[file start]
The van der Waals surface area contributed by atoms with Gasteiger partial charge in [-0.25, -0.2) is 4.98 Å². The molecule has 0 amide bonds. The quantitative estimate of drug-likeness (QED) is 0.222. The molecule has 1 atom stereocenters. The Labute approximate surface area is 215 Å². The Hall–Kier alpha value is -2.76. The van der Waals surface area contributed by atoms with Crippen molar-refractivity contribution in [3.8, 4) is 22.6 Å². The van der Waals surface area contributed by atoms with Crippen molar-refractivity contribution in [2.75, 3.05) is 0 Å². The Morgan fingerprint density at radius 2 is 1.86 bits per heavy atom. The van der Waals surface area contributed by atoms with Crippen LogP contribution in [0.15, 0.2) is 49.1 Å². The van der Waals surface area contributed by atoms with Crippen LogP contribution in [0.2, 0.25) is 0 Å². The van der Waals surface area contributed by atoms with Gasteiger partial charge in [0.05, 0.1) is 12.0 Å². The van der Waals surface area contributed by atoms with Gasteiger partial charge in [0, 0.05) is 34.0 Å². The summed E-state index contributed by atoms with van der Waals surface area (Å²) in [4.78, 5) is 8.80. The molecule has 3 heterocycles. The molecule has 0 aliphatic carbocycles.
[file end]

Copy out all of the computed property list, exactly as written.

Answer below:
The van der Waals surface area contributed by atoms with Gasteiger partial charge in [-0.25, -0.2) is 4.98 Å². The molecule has 0 amide bonds. The quantitative estimate of drug-likeness (QED) is 0.222. The molecule has 1 atom stereocenters. The Labute approximate surface area is 215 Å². The Hall–Kier alpha value is -2.76. The van der Waals surface area contributed by atoms with Crippen molar-refractivity contribution in [3.8, 4) is 22.6 Å². The van der Waals surface area contributed by atoms with Crippen molar-refractivity contribution in [2.75, 3.05) is 0 Å². The Morgan fingerprint density at radius 2 is 1.86 bits per heavy atom. The van der Waals surface area contributed by atoms with Crippen LogP contribution in [0.15, 0.2) is 49.1 Å². The van der Waals surface area contributed by atoms with Crippen LogP contribution in [0.2, 0.25) is 0 Å². The van der Waals surface area contributed by atoms with Gasteiger partial charge in [0.05, 0.1) is 12.0 Å². The van der Waals surface area contributed by atoms with Gasteiger partial charge in [0, 0.05) is 34.0 Å². The summed E-state index contributed by atoms with van der Waals surface area (Å²) in [4.78, 5) is 8.80. The molecule has 3 heterocycles. The molecule has 0 aliphatic carbocycles.